This is a secondary blog, inspired by Bengoldacre.posterous.com, where Ben Goldacre "witters on and on and on about things that are too long to post on twitter and not clever enough to post on [his] main blog at www.badscience.net". TALKING PLANTS TOO is a scrapbook of ideas for TALKING PLANTS proper and for other stuff … including direct reproduction of posts I just can't bear to not find again (with URL up front, hopefully sufficient attribution given the low readership of this blog...)
Saturday, November 2, 2013
Greenhouse plant in Himalaya (Rheum nobile)
Extreme rhubarb: The plant that grows a greenhouse
THE foothills of the Himalayas are lush and verdant. But the higher you go, the shorter the plants get. Above the treeline, at around 4000 metres above sea level, conditions are extreme. It's cold and windy, the steep slopes consist mostly of shattered rocks rather than soil, and from above comes an invisible barrage of ultraviolet light. The plants here are tiny and cling closely to the mountainsides, barely peeking above the scree-clad slopes. Every now and then, though, a towering pale form looms, ghostlike, out of the mist.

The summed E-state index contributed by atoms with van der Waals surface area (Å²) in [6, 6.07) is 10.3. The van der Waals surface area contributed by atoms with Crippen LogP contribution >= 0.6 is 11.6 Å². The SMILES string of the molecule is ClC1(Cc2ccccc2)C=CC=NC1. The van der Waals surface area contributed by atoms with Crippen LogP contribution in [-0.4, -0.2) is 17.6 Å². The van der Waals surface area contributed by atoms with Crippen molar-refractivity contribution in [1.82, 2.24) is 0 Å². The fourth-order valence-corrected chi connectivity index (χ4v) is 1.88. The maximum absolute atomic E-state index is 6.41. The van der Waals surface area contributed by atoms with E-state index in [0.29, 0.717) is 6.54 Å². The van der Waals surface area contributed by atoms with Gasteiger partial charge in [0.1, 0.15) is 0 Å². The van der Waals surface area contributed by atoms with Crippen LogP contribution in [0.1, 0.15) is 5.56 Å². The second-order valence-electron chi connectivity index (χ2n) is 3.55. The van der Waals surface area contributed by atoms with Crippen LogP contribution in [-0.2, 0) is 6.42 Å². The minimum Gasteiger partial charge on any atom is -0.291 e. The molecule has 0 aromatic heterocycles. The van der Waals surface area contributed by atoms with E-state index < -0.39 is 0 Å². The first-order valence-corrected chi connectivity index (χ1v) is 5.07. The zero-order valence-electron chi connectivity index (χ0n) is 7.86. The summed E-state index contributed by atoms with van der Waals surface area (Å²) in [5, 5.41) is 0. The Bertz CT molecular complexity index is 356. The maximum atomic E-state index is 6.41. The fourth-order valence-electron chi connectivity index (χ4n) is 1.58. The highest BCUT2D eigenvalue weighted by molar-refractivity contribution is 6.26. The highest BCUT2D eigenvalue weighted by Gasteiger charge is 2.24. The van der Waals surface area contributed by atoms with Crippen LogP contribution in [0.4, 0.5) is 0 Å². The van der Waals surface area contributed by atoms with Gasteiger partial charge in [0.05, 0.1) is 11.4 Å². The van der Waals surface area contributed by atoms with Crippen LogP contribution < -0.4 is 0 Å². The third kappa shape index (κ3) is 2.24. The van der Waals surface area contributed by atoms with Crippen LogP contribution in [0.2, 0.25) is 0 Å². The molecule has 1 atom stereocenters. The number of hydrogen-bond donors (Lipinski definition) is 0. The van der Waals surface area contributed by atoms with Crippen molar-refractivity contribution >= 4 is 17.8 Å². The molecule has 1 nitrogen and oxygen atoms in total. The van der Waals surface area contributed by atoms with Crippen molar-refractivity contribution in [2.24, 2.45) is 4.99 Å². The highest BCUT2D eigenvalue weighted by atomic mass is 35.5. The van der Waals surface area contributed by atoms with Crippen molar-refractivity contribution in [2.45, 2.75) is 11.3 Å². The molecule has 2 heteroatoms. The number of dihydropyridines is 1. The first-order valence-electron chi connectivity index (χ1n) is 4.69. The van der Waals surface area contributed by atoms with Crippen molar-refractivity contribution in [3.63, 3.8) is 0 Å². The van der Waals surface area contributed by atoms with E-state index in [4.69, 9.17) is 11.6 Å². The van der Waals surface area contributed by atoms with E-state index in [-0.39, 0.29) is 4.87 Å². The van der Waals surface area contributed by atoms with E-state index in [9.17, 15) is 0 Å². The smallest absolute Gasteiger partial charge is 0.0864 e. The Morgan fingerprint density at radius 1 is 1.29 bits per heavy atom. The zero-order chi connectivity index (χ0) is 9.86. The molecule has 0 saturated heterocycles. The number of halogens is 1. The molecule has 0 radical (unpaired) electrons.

When the botanist Joseph Hooker caught his first glimpse of this peculiar plant in the 1840s, he was "quite at a loss to conceive what it could be". From a base of normal green leaves rises a hollow column made of overlapping pale-yellow leaves. The columns can grow nearly 2 metres high, dwarfing the other vegetation around them.